I made a decision recently.
When we found out that Amy was pregnant, we were overwhelmed with joy. We starting really thinking about what life with a child would be like: where would we put the crib? Who will we trust to babysit? How can we prepare Jiffy and Cinco to welcome the child?
This thought of preparation slowed me down. Our friends, April and Zach, just had another child (Emma with the supermodel hair). They are great parents. And they are exhausted. Being a parent, or maybe being a great parent, requires a lot of energy: late feedings, frequent changing, games and rocking and singing.
I realized that I'm not prepared...at least, not in that way. I don't have the energy to parent. I can try. I will try, of course, you have to. But an honest evaluation reveals that I'm on pace to fail.
So, I made a decision.
I wasn't going to just "try harder". I will "train wisely". I will pursue discipline in order to honor the responsibility that God has given me as a potential parent. So, I hit the gym: one day a week in October, three days a week in November, four days a week in December...slow, intentional, incremental steps. Training.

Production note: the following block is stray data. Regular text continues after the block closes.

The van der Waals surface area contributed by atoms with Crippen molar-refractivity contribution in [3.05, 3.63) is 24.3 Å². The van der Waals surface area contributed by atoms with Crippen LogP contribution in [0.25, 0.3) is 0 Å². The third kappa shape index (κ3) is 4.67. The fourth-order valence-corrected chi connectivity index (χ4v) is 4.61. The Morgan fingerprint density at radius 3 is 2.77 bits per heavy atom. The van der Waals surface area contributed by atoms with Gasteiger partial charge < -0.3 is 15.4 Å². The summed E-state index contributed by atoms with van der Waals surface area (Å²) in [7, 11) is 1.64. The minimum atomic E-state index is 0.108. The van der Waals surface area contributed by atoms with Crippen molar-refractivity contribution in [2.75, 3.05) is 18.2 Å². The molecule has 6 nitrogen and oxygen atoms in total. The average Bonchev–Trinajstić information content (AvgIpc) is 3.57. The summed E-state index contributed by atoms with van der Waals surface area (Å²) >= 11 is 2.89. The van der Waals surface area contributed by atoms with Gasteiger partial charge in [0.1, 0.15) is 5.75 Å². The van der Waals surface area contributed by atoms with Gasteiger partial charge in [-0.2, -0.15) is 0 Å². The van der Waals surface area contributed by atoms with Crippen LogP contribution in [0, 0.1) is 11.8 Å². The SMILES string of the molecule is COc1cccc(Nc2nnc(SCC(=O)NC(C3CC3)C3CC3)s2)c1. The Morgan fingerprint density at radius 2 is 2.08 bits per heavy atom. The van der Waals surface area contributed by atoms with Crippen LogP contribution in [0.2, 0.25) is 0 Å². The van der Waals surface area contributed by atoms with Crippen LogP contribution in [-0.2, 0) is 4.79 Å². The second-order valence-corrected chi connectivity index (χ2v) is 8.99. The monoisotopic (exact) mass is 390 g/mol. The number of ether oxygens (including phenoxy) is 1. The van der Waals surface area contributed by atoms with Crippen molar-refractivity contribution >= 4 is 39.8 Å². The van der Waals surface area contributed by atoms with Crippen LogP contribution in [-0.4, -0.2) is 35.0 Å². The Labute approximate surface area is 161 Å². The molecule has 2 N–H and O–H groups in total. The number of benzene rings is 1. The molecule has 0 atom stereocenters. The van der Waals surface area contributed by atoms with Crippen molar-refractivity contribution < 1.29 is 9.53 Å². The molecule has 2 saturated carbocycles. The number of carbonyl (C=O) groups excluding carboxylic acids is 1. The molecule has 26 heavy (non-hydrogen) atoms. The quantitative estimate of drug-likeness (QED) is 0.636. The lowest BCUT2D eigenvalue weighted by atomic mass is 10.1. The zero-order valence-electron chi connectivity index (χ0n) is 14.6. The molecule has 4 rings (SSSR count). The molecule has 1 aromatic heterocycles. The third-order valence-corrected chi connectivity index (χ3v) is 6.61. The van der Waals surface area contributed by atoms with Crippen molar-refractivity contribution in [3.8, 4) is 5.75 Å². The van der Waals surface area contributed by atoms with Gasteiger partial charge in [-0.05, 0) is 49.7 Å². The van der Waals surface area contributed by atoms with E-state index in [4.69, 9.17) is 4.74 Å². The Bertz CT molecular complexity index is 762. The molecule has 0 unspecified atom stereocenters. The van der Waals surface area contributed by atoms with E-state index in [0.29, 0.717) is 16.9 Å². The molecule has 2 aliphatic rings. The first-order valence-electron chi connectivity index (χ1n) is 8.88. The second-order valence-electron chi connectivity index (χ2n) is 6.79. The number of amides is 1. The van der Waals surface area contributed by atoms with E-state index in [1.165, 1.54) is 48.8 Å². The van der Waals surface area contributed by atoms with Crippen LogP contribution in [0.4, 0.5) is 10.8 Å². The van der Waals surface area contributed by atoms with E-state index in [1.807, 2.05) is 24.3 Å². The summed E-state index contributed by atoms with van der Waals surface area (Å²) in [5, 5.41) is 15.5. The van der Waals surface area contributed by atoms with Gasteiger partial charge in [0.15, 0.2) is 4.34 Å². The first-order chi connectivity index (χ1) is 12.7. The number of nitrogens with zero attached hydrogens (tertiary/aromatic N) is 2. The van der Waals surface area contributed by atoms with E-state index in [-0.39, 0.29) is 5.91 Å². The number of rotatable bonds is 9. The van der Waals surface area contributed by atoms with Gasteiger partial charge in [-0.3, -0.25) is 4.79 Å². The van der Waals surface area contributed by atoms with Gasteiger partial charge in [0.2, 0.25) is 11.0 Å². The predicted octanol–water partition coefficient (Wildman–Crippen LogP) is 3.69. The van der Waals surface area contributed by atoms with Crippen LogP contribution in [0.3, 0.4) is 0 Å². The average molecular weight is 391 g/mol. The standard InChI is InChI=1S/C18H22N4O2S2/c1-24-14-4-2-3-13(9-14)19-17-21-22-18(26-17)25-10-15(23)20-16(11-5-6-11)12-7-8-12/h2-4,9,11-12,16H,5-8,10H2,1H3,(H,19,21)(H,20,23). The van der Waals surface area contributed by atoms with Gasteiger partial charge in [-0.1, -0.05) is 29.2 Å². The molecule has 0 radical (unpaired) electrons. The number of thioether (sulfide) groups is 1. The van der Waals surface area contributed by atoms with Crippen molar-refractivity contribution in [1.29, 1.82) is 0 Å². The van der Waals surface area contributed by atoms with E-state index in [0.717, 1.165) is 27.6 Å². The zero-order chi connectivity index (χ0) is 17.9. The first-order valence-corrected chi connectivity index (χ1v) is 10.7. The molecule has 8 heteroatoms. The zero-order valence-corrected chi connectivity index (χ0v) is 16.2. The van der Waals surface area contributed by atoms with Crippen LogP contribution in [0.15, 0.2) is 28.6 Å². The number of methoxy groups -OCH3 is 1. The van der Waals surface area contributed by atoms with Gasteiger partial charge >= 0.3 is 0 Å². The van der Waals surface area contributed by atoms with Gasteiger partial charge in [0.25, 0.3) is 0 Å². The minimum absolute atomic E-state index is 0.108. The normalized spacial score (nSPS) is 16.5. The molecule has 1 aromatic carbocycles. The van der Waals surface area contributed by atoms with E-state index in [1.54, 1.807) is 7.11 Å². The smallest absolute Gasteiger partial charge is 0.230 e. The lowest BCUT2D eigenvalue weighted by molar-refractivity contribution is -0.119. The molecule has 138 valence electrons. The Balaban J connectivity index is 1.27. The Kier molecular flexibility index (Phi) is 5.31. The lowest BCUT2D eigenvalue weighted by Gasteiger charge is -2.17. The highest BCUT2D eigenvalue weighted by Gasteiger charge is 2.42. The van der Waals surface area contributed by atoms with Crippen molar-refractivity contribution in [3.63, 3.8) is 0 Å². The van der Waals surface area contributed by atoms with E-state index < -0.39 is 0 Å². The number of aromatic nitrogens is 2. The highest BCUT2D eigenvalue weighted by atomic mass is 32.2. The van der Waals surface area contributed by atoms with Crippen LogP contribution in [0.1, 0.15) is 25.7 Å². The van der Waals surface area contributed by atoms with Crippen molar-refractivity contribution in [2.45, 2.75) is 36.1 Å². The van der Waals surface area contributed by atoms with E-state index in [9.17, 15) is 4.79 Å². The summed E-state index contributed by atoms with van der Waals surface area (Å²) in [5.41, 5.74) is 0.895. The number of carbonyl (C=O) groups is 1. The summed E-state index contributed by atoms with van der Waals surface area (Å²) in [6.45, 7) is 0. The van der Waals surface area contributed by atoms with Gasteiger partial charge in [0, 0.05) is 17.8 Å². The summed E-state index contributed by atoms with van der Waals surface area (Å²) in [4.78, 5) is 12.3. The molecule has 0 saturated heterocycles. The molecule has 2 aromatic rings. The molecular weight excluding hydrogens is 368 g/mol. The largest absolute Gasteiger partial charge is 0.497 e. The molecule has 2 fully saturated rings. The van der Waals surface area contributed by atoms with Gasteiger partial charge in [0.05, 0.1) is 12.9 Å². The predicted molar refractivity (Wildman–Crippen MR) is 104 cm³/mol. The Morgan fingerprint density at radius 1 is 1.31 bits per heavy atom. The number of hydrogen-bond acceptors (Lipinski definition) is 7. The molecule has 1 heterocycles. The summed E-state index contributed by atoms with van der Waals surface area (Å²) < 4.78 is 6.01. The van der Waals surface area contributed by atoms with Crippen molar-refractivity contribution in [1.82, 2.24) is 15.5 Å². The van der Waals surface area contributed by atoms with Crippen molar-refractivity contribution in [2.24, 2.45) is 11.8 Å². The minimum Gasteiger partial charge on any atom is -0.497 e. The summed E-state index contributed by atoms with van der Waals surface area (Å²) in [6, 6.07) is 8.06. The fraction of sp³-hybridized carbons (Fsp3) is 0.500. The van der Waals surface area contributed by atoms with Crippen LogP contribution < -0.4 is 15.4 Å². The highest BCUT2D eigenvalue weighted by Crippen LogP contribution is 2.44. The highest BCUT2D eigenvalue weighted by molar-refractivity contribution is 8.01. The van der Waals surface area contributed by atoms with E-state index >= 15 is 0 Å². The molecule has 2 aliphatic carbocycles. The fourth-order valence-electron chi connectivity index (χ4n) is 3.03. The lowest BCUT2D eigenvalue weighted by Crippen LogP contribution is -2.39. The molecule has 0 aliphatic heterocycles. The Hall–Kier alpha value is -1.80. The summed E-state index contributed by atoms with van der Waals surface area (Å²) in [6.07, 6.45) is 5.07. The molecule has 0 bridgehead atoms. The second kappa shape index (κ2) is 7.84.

In 1 Corinthians 9, Paul talks about training. He encourages the church to "not run aimlessly" and "not fight like a man beating the air." That image, the image of a man beating the air, flailing his arms, the scattered whirl of limbs that exemplifies the schoolyard brawl...that image stands in stark contrast to the image of the boxer, standing steady and ready to apply focused violence.
And Paul's not talking about exercise here, not really. The analogy is good, but the stakes are higher. As Proverbs 10 says: "The memory of the righteous will be a blessing, but the name of the wicked will rot." We train with long-term, impactful, eternal consequences on the line...joy and blessing on one hand, the sorrowful rot on the other.
How, then, do we train wisely?